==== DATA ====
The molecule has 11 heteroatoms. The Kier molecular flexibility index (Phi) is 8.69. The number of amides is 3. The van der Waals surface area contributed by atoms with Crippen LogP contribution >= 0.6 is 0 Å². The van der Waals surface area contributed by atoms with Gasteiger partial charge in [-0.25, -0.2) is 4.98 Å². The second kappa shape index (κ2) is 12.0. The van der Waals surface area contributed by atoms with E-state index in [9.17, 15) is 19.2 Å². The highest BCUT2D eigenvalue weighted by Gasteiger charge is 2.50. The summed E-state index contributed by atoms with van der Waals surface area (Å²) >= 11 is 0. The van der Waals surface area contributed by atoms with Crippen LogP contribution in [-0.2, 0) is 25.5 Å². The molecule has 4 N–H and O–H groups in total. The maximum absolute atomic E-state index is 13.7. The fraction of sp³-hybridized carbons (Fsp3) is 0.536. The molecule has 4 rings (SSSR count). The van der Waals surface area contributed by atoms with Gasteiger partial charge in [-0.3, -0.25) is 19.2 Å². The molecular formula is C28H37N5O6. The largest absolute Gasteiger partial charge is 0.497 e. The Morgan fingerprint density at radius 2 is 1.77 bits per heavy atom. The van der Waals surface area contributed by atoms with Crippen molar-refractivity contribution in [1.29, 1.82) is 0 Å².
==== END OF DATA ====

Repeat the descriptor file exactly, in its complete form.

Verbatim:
The molecule has 11 heteroatoms. The Kier molecular flexibility index (Phi) is 8.69. The number of amides is 3. The van der Waals surface area contributed by atoms with Crippen LogP contribution >= 0.6 is 0 Å². The van der Waals surface area contributed by atoms with Gasteiger partial charge in [-0.25, -0.2) is 4.98 Å². The second kappa shape index (κ2) is 12.0. The van der Waals surface area contributed by atoms with E-state index in [9.17, 15) is 19.2 Å². The highest BCUT2D eigenvalue weighted by Gasteiger charge is 2.50. The summed E-state index contributed by atoms with van der Waals surface area (Å²) >= 11 is 0. The van der Waals surface area contributed by atoms with Crippen LogP contribution in [-0.2, 0) is 25.5 Å². The molecule has 4 N–H and O–H groups in total. The maximum absolute atomic E-state index is 13.7. The fraction of sp³-hybridized carbons (Fsp3) is 0.536. The molecule has 4 rings (SSSR count). The van der Waals surface area contributed by atoms with Gasteiger partial charge in [-0.3, -0.25) is 19.2 Å². The molecular formula is C28H37N5O6. The largest absolute Gasteiger partial charge is 0.497 e. The Morgan fingerprint density at radius 2 is 1.77 bits per heavy atom. The van der Waals surface area contributed by atoms with Crippen molar-refractivity contribution in [1.29, 1.82) is 0 Å².